|Home | About | Journals | Submit | Contact Us | Français|
Neovascular glaucoma (NVG) secondary to internal carotid artery (ICA) occlusion is usually resistant to treatment. We report a case of NVG with ICA occlusion improved by intravitreal bevacizumab (IVB) injection and carotid artery stent replacement (CAS), even though we did not perform panretinal photocoagulation. A 67-year-old male with NVG noted visual loss in his left eye. Magnetic resonance angiography showed left ICA occlusion. He was diagnosed with NVG secondary to ICA occlusion. The next day, we carried out IVB injection in his left eye, following which the iris and angle neovascularization regressed, and the intraocular pressure decreased to normal within a day after the injection. CAS was performed on his left ICA at a month post injection. Two months later, we reinjected bevacizumab in his left eye. His condition remained stable with no recurrence over two years. This case indicates that IVB injection and CAS are useful for early-stage NVG secondary to ICA occlusion.
Patients with internal carotid artery (ICA) occlusion/stenosis develop ocular ischemia and present with various ocular signs. The clinical course and presentation may be quite varied, with some cases showing rapid advancement of neovascularization following high intraocular pressure (IOP). ICA occlusion often progresses without symptoms, and when the patient notices ocular disorders and visits a clinic, the condition is often at an advanced stage of ocular ischemia where neovascular glaucoma (NVG) has developed with severe ICA stenosis. In such cases, due to the remarkable decline in ophthalmic arterial blood pressure, even a slight increase in IOP causes severe damage to the eye and leads to loss of vision. Prompt countermeasures to lower IOP are essential to ameliorate the ischemia.1 Thorough panretinal photocoagulation (PRP) is the most effective procedure performed to resolve neovascularization, but sometimes the desired decline in IOP cannot be reached. In such cases, an invasive filtering surgical procedure, such as trabeculectomy, is needed to lower IOP.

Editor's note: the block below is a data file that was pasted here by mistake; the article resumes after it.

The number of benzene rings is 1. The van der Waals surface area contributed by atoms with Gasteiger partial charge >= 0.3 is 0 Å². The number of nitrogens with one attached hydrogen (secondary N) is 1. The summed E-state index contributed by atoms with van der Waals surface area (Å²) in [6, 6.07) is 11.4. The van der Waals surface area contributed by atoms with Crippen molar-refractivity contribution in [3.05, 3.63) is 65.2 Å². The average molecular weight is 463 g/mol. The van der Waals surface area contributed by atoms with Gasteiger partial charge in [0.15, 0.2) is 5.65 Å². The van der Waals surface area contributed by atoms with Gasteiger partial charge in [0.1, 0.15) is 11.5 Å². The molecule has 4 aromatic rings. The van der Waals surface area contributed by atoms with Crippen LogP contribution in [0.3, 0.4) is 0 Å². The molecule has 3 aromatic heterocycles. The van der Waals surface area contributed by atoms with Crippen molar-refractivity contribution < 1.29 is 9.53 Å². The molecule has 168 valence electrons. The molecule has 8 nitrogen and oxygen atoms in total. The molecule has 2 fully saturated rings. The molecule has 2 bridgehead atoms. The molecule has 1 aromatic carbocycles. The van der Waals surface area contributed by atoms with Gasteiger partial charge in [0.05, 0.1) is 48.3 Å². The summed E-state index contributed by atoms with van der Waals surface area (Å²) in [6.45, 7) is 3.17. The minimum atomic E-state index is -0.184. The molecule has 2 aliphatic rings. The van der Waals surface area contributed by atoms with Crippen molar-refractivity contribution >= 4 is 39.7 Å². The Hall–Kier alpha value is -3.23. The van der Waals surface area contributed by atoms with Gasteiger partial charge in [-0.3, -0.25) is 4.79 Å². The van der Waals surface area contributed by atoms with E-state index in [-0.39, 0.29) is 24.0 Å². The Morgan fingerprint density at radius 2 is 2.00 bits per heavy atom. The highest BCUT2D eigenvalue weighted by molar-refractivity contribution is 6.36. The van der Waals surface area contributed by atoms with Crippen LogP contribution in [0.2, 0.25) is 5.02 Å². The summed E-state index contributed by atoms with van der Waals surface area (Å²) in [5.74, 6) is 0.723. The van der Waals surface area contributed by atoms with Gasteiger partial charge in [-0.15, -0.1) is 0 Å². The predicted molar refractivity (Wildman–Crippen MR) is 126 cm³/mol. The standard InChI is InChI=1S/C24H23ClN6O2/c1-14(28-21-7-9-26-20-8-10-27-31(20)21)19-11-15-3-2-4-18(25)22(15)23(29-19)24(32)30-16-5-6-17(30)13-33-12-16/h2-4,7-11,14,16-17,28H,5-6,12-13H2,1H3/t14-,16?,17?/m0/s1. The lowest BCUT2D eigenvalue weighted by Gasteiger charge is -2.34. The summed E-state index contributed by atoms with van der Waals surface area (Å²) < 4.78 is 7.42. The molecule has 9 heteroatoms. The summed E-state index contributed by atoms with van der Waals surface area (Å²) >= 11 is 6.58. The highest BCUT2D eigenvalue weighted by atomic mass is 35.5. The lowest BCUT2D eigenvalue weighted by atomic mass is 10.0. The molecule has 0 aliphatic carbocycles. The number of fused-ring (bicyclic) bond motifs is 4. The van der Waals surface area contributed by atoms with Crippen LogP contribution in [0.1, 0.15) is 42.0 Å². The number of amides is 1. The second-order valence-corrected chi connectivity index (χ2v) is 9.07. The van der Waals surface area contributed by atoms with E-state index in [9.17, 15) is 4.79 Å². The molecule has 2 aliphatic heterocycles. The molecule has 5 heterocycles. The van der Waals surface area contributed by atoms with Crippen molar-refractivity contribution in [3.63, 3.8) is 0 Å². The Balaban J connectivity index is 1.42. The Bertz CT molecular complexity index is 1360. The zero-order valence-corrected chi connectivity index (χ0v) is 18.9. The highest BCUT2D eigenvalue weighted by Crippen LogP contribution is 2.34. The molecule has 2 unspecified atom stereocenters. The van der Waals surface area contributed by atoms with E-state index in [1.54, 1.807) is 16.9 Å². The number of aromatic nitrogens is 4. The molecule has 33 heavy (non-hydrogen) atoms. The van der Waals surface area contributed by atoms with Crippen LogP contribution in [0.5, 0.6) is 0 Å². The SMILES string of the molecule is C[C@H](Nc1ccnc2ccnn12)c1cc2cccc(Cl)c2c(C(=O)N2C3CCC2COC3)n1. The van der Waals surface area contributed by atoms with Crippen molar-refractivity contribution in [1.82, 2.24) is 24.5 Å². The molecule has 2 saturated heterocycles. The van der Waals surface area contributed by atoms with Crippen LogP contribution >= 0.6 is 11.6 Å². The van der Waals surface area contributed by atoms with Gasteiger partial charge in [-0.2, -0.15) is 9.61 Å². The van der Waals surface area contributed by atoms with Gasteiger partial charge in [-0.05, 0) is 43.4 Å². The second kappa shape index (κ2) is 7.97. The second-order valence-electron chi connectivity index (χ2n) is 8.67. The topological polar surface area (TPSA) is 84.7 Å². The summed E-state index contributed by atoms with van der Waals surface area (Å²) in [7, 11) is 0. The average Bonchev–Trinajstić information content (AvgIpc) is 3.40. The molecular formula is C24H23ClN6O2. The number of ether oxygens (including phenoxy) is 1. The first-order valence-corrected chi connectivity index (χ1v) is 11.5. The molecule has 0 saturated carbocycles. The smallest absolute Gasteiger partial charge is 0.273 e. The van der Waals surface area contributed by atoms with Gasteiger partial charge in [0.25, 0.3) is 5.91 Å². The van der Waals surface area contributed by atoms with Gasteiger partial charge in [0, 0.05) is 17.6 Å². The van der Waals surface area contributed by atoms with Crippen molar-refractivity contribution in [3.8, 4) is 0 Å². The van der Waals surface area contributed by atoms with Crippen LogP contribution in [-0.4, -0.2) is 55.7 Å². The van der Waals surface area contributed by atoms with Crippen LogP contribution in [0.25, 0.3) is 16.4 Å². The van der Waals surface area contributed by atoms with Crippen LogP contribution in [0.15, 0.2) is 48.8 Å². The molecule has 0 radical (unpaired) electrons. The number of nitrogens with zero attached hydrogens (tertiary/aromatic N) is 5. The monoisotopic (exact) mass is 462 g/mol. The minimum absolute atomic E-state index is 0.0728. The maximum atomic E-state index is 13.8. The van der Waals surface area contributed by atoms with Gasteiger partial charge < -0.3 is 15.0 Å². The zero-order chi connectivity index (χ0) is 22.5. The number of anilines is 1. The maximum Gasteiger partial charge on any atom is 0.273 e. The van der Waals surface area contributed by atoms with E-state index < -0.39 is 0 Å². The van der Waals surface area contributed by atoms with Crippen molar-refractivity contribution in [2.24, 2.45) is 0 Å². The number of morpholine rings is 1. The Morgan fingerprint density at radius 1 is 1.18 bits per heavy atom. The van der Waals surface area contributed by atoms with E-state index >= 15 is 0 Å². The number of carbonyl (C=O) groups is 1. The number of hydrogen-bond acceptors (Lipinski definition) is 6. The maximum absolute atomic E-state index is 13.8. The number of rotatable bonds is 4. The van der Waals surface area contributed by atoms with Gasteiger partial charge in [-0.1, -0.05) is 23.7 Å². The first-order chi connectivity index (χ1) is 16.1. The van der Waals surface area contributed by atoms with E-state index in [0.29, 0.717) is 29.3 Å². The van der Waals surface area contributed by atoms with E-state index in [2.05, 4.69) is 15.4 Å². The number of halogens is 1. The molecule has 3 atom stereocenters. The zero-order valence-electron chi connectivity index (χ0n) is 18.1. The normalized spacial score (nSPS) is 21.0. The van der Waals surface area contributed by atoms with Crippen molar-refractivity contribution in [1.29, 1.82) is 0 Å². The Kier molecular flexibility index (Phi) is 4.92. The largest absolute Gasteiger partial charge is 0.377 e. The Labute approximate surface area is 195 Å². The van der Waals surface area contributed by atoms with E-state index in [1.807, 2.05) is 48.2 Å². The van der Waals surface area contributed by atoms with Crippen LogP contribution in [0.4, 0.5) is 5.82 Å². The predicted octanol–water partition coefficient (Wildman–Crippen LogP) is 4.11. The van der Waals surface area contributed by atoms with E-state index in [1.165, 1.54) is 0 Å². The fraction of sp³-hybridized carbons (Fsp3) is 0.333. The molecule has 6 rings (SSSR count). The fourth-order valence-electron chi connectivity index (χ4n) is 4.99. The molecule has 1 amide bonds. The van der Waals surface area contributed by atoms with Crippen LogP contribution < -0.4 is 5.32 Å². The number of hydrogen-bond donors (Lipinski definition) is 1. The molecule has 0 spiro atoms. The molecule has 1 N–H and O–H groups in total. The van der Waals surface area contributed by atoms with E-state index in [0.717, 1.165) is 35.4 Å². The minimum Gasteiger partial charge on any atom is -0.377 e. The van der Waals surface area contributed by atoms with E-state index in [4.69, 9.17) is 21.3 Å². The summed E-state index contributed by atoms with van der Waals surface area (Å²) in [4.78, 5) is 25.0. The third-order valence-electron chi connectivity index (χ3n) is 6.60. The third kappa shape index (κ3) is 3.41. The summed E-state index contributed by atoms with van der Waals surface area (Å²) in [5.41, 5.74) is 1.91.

Recently, the involvement of vascular endothelial growth factor (VEGF) in neovascular diseases has been discussed.2 Bevacizumab is an anti-VEGF antibody and angiogenesis inhibitor developed in the US and approved in 2004 by the Food and Drug Administration as a treatment for colorectal cancer. It has also been used off-label for ocular diseases, and its efficacy has been reported for choroidal neovascularization in age-related macular degeneration and myopic choroidal neovascularization, central retinal vein occlusion, diabetic retinopathy, postoperative macular edema, NVG, and other ocular diseases.3–9 Because ocular administration of bevacizumab is not yet approved, its off-label use needs approval of the relevant institutional review board and written consent of the patient, after a detailed explanation of the drug’s effects and confirmation of the patient’s free will in undertaking the treatment. This article describes the efficacy of intravitreal bevacizumab (IVB) injection in a patient with NVG secondary to ICA occlusion.
A 67-year-old male had intermittent vision difficulty and trouble with seeing things in purple with his left eye since April 2006, but did not pursue treatment until he gradually sensed decreasing visual acuity (VA). He visited a nearby clinic on April 26, 2007, when he was diagnosed with NVG. He was referred to Kinki University Hospital on April 27, 2007. At his initial visit to our hospital, his VA was 1.0 for both eyes, with IOP values of 13 mmHg OD and 31 mmHg OS. He had a 30-year history of type 2 diabetes mellitus. Slit lamp examination of his left eye demonstrated neovascularization of the iris and all hours of the angle, and peripheral anterior synechiae (PAS) was present at the directions of 3 o’clock and 6 o’clock (Figure 1A and 1B). Funduscopy revealed peripheral blot hemorrhages in both eyes (Figure 1C). Fluorescein angiography (FA) revealed that the arm-to-retina circulation time was prolonged to 21.9 sec, and the intraretinal transit time was also prolonged. At the late phase of FA, diffuse leakage was seen, probably caused by hyperpermeability of the retinal artery, but no avascular areas were seen in his left eye (Figure 2A). We referred him to our neurosurgery department for examination. Magnetic resonance angiography (MRA) of his carotid arteries demonstrated branching of the left ICA from the common carotid artery and occlusion at 15.59 mm from the branching point (Figure 3).